Education centre with aim to promote Chinese national identity opens in Hong Kong
Director denies any political agenda behind the Centre of National History Education (Hong Kong)
A new education centre that aims to foster a strong sense of national identity with Hong Kong’s youth opened its doors on Friday.
The Centre of National History Education (Hong Kong) in Sai Wan was established after repeated calls from state leaders, including President Xi Jinping, to strengthen national identity and patriotism among Hongkongers.
However, its director, Ho Hon-kuen, denied there was any political “mission” behind the centre and said it received no money from Beijing’s liaison office.
“Our only mission is to make sure citizens have a basic knowledge about their own country,” Ho said. The centre aims “to pass on the history and culture of China, build up a national identity, and allow the next generation to uphold warmth and respect for the nation,” Ho said.
The annual cost of running the centre was expected to be more than HK$1,000,000 (US$127,430), which will be continue to be raised through donations.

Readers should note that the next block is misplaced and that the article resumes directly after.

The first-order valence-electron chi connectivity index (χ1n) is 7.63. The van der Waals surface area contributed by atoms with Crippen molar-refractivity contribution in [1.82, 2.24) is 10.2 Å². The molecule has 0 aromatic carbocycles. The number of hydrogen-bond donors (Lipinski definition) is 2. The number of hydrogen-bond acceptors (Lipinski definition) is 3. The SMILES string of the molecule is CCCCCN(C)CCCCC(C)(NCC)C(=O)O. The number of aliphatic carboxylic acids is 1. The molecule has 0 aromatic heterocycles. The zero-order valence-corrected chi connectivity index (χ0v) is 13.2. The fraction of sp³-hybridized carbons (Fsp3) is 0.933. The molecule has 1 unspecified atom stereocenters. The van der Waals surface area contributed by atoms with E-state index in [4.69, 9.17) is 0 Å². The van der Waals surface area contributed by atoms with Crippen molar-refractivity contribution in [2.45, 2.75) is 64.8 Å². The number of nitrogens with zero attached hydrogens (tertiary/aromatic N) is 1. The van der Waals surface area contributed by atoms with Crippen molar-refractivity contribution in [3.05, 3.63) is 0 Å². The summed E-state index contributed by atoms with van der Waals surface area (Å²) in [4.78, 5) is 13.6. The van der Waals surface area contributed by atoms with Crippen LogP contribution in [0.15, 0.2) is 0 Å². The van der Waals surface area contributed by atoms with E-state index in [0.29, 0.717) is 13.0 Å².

Tan Tieniu, deputy director of the liaison office, and Matthew Cheung Kin-chung, the city’s No 2 official, were among the guests at Friday’s inauguration.
In 2016, Beijing loyalist Rita Fan Hsu Lai-tai, the city’s former sole member on China’s top legislative body, also co-founded the Endeavour Education Centre to educate young people about Chinese history.
Ho, of the concern group Education Convergence, and a principal at Elegantia College, was in the running to be a local deputy to the national legislature, National People’s Congress, but was passed over last year.
Lawrence Lau Juen-yee, an economist and former vice chancellor of Chinese University, and Chang Hsin-kang, a former president of City University, along with Lee Chack-fan, pro-vice-chancellor of the University of Hong Kong, were among the list of honorary advisers to the centre.
Management committee members included, Lau Chi-pang, a historian at Lingnan University and chairman of the Advisory Committee on Built Heritage Conservation, and Chiu Yu-lok, a history professor of the Open University, with historian Professor Joseph Ting Sun Pao listed as a supervisor.
A series of talks, mainland tours and other events would be launched to educate youngsters, teachers and the public, Ho said.
Speakers were expected to include historian Professor Wang Gungwu, HKU’s former vice chancellor.
Asked if controversial incidents such as the Chinese civil war and Tiananmen Square crackdown would be included, Ho said: “We won’t avoid them.”
In a recent poll by HKU, only 38 per cent of Hongkongers said they were proud to be a citizen of China, with the figure dropping to 16 per cent for people aged between 18 and 29.